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Doctors & Hospitals for Expats in Thailand

Submitted: August 2014

In Thailand, there are both public and private hospitals, though the public sector remains predominant. Healthcare standards in Thailand can be viewed as good overall, though there are disparities. As treatment is generally provided with good value for money, many foreign nationals from Asia come to Thailand for medical tourism.

All doctors in Thailand speak English to a more or less acceptable degree, but language issues may arise for everything else. This can be for anything like talking to nurses, calling an emergency helpline, or looking for information that is available in Thai only.

If you are not happy with Thailand’s healthcare system, you can still consider postponing treatment until after you leave Thailand. In any event, you must go to a Thai hospital if you have an emergency.

 

Fees (overview)

The cost of medical treatment in Thailand is quite low, especially if you compare it with the US or Hong Kong. Therefore, many expats may consider getting elective treatment during their stay in Thailand.

For a same medical necessity, the fees may vary greatly. The public sector is generally the cheapest, the most crowded, and the least comfortable. The fees are quite low though, and they can go as low as 1/3 of the price you would pay in Western Europe. If you are insured under Thailand’s Social Security Scheme, public hospitals may also be part of the registered hospitals wherein you would be entitled to free healthcare services.

In world-class, private sector hospitals, i.e. the hospitals expats are keener to go to, there is a lot of money made from the expat customer base. While such hospitals have modern equipment, highly trained staff and comfortable premises, their fees can go up to double the amount you could have paid in Western Europe.

Generally, the fee structures should be clear enough for the patient. There is no “random pricing” in Thai hospitals.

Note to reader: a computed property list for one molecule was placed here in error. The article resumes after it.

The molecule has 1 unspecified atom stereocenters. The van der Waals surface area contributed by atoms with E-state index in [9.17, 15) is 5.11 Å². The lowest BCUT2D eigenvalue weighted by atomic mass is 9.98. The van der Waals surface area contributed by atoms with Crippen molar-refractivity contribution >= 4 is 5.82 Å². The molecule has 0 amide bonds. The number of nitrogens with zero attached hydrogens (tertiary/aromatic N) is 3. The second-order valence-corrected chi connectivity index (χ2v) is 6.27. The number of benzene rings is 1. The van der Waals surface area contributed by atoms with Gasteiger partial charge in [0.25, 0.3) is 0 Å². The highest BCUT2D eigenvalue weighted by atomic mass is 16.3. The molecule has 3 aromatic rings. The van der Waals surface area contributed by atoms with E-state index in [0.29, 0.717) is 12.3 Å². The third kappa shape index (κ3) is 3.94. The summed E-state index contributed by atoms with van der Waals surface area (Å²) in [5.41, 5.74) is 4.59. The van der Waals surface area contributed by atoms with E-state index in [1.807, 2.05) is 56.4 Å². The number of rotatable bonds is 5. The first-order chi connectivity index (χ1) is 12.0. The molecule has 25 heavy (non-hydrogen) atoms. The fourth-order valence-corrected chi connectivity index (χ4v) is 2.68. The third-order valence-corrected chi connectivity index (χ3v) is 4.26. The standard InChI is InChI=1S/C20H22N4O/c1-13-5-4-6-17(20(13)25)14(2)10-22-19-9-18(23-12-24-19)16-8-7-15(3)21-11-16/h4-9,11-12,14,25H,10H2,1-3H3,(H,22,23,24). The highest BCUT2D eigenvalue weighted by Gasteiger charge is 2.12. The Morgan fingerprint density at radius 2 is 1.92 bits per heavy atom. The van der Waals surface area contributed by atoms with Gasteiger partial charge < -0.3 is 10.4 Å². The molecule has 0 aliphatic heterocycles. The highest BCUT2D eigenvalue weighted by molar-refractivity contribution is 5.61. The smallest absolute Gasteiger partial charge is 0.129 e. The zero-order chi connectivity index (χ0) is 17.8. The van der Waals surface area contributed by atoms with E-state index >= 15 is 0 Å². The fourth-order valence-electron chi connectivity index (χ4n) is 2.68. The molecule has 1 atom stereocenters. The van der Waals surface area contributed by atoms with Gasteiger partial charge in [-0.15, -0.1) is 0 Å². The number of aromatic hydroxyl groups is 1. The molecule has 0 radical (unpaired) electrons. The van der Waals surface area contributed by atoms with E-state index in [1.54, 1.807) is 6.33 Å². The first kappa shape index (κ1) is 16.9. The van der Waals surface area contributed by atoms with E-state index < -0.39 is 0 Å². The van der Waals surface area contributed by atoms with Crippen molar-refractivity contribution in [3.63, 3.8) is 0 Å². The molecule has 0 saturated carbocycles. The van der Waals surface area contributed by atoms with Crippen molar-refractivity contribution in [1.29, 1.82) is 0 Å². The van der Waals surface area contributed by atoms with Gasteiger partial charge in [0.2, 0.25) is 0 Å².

Finding a doctor

You should look for a good general practitioner (GP) in your local area as soon as possible. If you have health insurance, your insurer may have something to help you find a GP, or even a 24-hour medical helpline.

Thailand has a genuine GP shortage, because most doctors in Thailand are specialists. That being said, you still need an appointment before seeing a specialist, whereas you usually don’t when you go to the GP.

 

Doctors’ mobility

In Thailand, doctors are often mobile, stuck in traffic jams, and they generally do not have an office. Their working days are very long. Even surgeons work in several hospitals, public or private.

From the patient’s perspective, the biggest concern is that the matter may end up having to be resolved over the telephone.

 

Hospital treatment

Because of the GP shortage, you might wish to go a general hospital for medical issues that could have been dealt with by your GP in your home country.

Those who can afford it – including expats – generally go to private hospitals or clinics. This is primarily because the private sector has shorter waiting times and more beds per patient. It is also possible to go to a public hospital and pay extra for a more comfortable room.

Otherwise, don’t expect a hospital stay in Thailand to be a comfortable experience, as public hospitals usually put several patients together in the same room. Longer waiting times may apply as well.

From a medical perspective, it can make sense to rely on public hospitals in Thailand. Be aware, however, that many hospitals – especially outside of Bangkok – do not have the required equipment and staff to deal with major trauma. Accordingly, being close a reputable hospital in Bangkok can be a reasonable selection criterion when you are looking forward to spending your retirement in Thailand.

 

Pregnancy care

Pregnancy care is generally included in Thai health insurance policies, provided you have been insured for a minimum period (up to 10 months). This is also included in the maternity benefits under the Social Security Scheme.

Many vaccinations are not mandatory in Thailand, so you might wish to ask for the recommended vaccines if you have a baby in Thailand. In general, a health record should be issued by the hospital as well. This document will track all the vaccines, and it must be presented at each doctor consultation in Thailand until the new born reaches 18 years old.

 

Abortion

Under Thai law, abortion is permitted only if the pregnancy:

  • Puts the mother’s physical or mental health at risk, or
  • Is the result of a criminal offence (e.g. rape)

 

Pharmacies

If you need to buy medicines, you should look for a pharmacy in your local area. Not all medicines require a prescription. Pain killers or even antibiotics can be sold over-the-counter.

It is Thailand’s policy to ensure a supply of affordable drugs in Thailand. Consequently, you might see a lot of generic drugs imported from India available in Thailand’s pharmacies. Such a policy is said to have halved the price of the medicines in question.

 

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We value input from our readers. If you spot an error on this page or have any suggestions, please let us know.

 

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